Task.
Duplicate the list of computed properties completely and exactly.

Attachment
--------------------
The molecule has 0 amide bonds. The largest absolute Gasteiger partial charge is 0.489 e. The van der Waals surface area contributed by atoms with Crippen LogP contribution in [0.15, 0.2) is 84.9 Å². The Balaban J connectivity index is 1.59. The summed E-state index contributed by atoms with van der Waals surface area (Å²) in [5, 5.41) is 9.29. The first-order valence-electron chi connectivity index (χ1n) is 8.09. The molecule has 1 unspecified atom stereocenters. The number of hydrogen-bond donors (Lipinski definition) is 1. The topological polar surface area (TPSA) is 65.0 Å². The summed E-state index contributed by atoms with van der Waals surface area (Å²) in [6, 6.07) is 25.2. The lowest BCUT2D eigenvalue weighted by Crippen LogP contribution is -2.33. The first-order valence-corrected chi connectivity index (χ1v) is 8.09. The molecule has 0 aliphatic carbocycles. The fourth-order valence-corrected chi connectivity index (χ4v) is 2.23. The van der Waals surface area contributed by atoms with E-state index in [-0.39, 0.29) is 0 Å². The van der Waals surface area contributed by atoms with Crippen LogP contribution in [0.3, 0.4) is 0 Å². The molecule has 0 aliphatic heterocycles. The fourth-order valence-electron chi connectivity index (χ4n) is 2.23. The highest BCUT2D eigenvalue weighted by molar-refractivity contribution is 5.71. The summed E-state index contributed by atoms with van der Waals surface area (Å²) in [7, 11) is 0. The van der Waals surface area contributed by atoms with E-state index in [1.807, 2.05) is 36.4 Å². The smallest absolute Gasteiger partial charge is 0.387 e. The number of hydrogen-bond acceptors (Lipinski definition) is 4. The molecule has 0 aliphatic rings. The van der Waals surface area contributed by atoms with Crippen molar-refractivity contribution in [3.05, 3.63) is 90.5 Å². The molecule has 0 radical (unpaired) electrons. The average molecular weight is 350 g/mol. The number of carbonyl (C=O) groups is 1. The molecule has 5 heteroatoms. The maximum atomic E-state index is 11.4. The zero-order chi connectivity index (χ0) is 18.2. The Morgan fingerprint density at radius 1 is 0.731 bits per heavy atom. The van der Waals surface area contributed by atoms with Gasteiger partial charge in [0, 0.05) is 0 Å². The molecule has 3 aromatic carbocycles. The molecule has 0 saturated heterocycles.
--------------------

The molecule has 0 amide bonds. The largest absolute Gasteiger partial charge is 0.489 e. The van der Waals surface area contributed by atoms with Crippen LogP contribution in [0.15, 0.2) is 84.9 Å². The Balaban J connectivity index is 1.59. The summed E-state index contributed by atoms with van der Waals surface area (Å²) in [5, 5.41) is 9.29. The first-order valence-electron chi connectivity index (χ1n) is 8.09. The molecule has 1 unspecified atom stereocenters. The number of hydrogen-bond donors (Lipinski definition) is 1. The topological polar surface area (TPSA) is 65.0 Å². The summed E-state index contributed by atoms with van der Waals surface area (Å²) in [6, 6.07) is 25.2. The lowest BCUT2D eigenvalue weighted by Crippen LogP contribution is -2.33. The first-order valence-corrected chi connectivity index (χ1v) is 8.09. The molecule has 0 aliphatic carbocycles. The fourth-order valence-corrected chi connectivity index (χ4v) is 2.23. The van der Waals surface area contributed by atoms with E-state index in [-0.39, 0.29) is 0 Å². The van der Waals surface area contributed by atoms with Crippen LogP contribution in [0.3, 0.4) is 0 Å². The molecule has 0 aliphatic heterocycles. The fourth-order valence-electron chi connectivity index (χ4n) is 2.23. The highest BCUT2D eigenvalue weighted by molar-refractivity contribution is 5.71. The summed E-state index contributed by atoms with van der Waals surface area (Å²) in [7, 11) is 0. The van der Waals surface area contributed by atoms with E-state index in [1.807, 2.05) is 36.4 Å². The smallest absolute Gasteiger partial charge is 0.387 e. The number of hydrogen-bond acceptors (Lipinski definition) is 4. The molecule has 0 aliphatic rings. The van der Waals surface area contributed by atoms with Crippen molar-refractivity contribution in [3.05, 3.63) is 90.5 Å². The molecule has 0 radical (unpaired) electrons. The average molecular weight is 350 g/mol. The number of carbonyl (C=O) groups is 1. The molecule has 5 heteroatoms. The maximum atomic E-state index is 11.4. The zero-order chi connectivity index (χ0) is 18.2. The Morgan fingerprint density at radius 1 is 0.731 bits per heavy atom. The van der Waals surface area contributed by atoms with Gasteiger partial charge in [0, 0.05) is 0 Å². The molecule has 3 aromatic carbocycles. The molecule has 0 saturated heterocycles.